The parathyroid glands are tiny endocrine glands found on the posterior surface of the thyroid gland. In this lesson,, you will learn about the parathyroid glands, and the role parathyroid hormone plays in maintaining normal blood calcium levels.
The thyroid gland is an endocrine gland that sits at the base of your neck. When we flip the thyroid gland over and take a look at its back side, we see that the posterior surface of the thyroid gland contains tiny masses of glandular tissue that serve an entirely different function from that of the thyroid. In this lesson, we will learn about these small endocrine glands, referred to as the parathyroid glands, and the role they play in balancing calcium levels within the body.
The parathyroid glands are located on the posterior surface of the thyroid gland.
When we look at the thyroid gland, we see that it roughly resembles a butterfly with its two lobes that wrap around the trachea, or windpipe; so, if we think of the thyroid gland as a butterfly, we can think of the parathyroid glands as tiny spots on the butterfly's wings.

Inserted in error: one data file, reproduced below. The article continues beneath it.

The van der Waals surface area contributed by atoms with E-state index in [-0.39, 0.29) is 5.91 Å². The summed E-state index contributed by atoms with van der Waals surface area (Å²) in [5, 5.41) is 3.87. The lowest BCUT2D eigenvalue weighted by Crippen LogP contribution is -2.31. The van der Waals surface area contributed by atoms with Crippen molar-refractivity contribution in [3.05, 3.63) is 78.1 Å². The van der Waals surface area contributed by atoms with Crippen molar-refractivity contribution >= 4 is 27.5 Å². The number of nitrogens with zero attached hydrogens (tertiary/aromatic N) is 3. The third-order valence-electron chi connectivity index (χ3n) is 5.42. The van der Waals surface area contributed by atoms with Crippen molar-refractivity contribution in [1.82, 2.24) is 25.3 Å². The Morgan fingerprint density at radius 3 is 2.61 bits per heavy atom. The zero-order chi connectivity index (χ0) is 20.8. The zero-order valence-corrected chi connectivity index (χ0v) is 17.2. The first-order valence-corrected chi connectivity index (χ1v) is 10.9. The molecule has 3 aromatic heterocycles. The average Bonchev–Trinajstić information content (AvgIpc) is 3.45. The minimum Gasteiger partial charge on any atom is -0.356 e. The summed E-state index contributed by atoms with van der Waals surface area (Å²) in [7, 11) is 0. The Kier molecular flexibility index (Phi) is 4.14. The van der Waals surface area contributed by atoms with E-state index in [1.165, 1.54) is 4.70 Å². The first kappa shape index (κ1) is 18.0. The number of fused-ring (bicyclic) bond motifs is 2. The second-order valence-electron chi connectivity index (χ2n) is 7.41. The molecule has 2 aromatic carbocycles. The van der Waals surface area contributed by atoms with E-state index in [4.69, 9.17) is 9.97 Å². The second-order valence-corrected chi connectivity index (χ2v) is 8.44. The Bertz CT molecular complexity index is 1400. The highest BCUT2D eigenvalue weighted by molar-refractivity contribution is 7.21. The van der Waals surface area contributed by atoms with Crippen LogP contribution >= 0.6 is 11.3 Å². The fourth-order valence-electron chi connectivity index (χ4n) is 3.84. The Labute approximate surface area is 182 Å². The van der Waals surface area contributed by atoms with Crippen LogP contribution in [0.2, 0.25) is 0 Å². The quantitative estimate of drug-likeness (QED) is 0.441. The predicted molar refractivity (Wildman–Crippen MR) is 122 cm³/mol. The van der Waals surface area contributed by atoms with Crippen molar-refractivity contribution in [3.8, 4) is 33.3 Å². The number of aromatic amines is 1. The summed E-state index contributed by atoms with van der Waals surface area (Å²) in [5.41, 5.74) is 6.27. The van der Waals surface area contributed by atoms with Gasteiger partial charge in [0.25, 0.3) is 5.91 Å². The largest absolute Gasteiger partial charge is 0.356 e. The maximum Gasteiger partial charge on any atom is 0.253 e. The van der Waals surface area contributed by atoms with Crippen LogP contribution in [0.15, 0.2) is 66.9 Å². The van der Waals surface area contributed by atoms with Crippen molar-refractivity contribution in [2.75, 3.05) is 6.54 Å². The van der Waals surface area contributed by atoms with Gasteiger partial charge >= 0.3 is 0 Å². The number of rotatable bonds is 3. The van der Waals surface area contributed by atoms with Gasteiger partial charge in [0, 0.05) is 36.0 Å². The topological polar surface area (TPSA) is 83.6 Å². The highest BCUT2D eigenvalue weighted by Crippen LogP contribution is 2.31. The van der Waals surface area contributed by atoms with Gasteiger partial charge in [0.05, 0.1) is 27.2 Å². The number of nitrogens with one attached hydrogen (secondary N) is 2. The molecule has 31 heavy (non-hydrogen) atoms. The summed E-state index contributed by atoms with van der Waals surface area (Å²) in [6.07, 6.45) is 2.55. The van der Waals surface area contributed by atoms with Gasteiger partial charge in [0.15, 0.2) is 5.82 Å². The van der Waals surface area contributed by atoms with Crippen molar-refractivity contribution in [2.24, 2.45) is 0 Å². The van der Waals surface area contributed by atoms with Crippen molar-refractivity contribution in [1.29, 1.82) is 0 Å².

We typically have four parathyroid glands that sit on the posterior surface of the thyroid gland. These glands are quite small - about the size of a grain of rice - and appear somewhat unimpressive. In fact, in the early days of medicine, their importance was not understood, and if a patient needed to have a surgery on his or her thyroid gland, the surgeon was apt to remove the parathyroid glands along with the thyroid tissue. This would often result in the patient's death because the surgeons did not realize that the hormones produced by the parathyroid glands play a necessary role in regulating calcium levels in the body.
Parathyroid Hormone (PTH)
A hormone that comes from the parathyroid glands is conveniently called a parathyroid hormone (PTH). So, we see that parathyroid hormone is defined as a hormone produced by the parathyroid glands that regulates the amount of calcium and phosphorus in the body.
Calcium is an important ion that has a wide variety of effects on the body. We usually think of calcium when we think of bone formation, but it's also important for proper muscle contraction and proper cell membrane permeability.
Phosphorus, like calcium, is needed for bone formation. Among other things, it combines with lipids to form a major structural component of all cell membranes, which we know as phospholipids.